My Grandmother’s Letters

Pearl Reed (later Cleage) about 1904.

During the past month I have been working on the forty letters I recently found written from 1903 to 1905 by my grandmother Pearl Reed Cleage to her friend Homer Jarrett. Homer was a cousin of her sister Minnie’s husband, James Mullins.

After reading through the letters, I transcribed them. It wasn’t always easy because her hand writting seems hurried and is hard to read. There were a few words I couldn’t make out at first but after going back, I have figured out most of them.

Next, I looked in newspapers of the day to find out about the temperatures when she said it was hot or cold. I looked for announcements about concerts, church events and people that she mentioned. I googled the books she wrote about.  I looked for how much money a black laboring man made during those years. It wasn’t much. I’ve wondered about their Christmas and Thanksgiving menus.

Now I am trying to reconstruct the house she lived in with her older brothers and mother. I found the house in the Sanborn and Bast Atlas maps. At first I was happy with that, then I wanted to know what the house looked like. For several days I’ve been looking at pictures online of historic houses in Indianapolis, Indiana and at drawings of possible layouts. Now I’m wondering about furniture.

The letters themselves gave me a window into the life my grandmother was living back in the early 1900s. The other information helps me to light up the rooms I’m looking into. Eventually I will be ready to put it all together.

8 thoughts on “My Grandmother’s Letters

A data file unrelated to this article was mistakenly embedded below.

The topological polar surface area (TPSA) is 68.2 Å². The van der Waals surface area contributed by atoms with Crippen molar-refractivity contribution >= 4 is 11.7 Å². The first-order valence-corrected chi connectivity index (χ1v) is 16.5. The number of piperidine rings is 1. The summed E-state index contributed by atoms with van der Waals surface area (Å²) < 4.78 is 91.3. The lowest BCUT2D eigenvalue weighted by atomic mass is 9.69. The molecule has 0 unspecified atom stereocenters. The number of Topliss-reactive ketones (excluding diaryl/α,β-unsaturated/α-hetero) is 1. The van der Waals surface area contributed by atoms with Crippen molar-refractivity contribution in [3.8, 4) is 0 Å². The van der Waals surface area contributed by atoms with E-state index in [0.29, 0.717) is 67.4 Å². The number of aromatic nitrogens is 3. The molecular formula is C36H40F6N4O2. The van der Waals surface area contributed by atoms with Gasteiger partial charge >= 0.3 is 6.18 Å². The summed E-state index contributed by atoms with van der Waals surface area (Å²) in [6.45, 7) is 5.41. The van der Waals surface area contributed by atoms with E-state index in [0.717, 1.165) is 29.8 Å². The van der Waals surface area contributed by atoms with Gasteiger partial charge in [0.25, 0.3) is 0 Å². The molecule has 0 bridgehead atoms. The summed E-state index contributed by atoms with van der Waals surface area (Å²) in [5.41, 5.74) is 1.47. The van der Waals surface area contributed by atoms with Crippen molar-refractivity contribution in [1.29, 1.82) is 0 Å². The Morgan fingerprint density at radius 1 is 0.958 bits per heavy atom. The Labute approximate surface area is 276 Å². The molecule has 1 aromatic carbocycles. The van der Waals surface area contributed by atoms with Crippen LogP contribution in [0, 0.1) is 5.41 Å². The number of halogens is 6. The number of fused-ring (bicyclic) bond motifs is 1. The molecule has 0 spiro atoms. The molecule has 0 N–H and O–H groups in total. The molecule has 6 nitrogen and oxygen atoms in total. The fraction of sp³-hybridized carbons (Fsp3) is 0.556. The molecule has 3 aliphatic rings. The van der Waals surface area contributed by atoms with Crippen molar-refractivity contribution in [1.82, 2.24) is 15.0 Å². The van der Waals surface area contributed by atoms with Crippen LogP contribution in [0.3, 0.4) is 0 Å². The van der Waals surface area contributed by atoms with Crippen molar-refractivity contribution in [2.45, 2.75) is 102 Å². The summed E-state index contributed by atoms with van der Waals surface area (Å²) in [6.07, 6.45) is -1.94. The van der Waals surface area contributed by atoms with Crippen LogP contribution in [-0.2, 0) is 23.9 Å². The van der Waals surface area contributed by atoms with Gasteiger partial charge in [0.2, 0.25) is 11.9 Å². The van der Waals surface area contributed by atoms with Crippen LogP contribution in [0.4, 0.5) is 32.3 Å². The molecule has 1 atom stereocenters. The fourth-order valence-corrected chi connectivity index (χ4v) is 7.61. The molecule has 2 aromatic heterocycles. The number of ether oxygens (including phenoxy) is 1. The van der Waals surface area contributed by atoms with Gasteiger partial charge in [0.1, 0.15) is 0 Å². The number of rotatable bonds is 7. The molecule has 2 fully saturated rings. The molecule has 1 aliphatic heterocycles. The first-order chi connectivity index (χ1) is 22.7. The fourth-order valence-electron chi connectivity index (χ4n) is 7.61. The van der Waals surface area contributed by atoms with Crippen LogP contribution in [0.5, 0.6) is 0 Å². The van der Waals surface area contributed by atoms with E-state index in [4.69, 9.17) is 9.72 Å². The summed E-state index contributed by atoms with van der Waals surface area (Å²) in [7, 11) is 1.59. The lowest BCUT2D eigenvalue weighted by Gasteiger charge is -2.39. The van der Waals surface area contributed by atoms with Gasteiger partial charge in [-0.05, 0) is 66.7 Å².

1. Could you potentially go knock on the door of the current owner and explain to them the research you are doing? Maybe they would let you look inside? Or maybe one of the government offices would have more information on the house plans? Like a map of the area where the house was and how much land was owned. Just a thought. I’ve seen some interior house plans on the web for old houses, so you could also look there.

    It sounds like you are doing an awesome job on the research and learning a lot about your grandmother in the process! I’m not sure what your end goal is but I hope you are able to get there! 🙂

    1. Unfortunately, when I was in Indianapolis twelve years ago doing research and driving around looking for all the family homes, the house was now a parking lot. So knocking on the door is out. I have looked at the Sanborn fire maps which shows the footprint of the house – the size relative to the lot, surrounding homes, how many stories etc. And I have looked at historic homes still standing in Indianapolis and then looked on the Sanborn map to find them so that I have both a photograph of the house and the footprint. Now I am trying to match my grandmother’s house with those I have found, and then I will figure that I have a reasonable closeness to what my grandmother’s house looked like. Yesterday I spent looking at house layouts for houses similar to hers. I will post what I come up with as soon as I make some decisions.

      Thank you for your suggestions.

  2. So fascinating. I have my grandmother’s letters to my aunt, written after she moved from Jamaica to New York in 1949. My grandmother was a wonderful writer, she had a beautiful and unusual way of turning a phrase.

    1. It gives you a glimpse into a whole different side of them. At least that is what it is doing for me with my grandmother.

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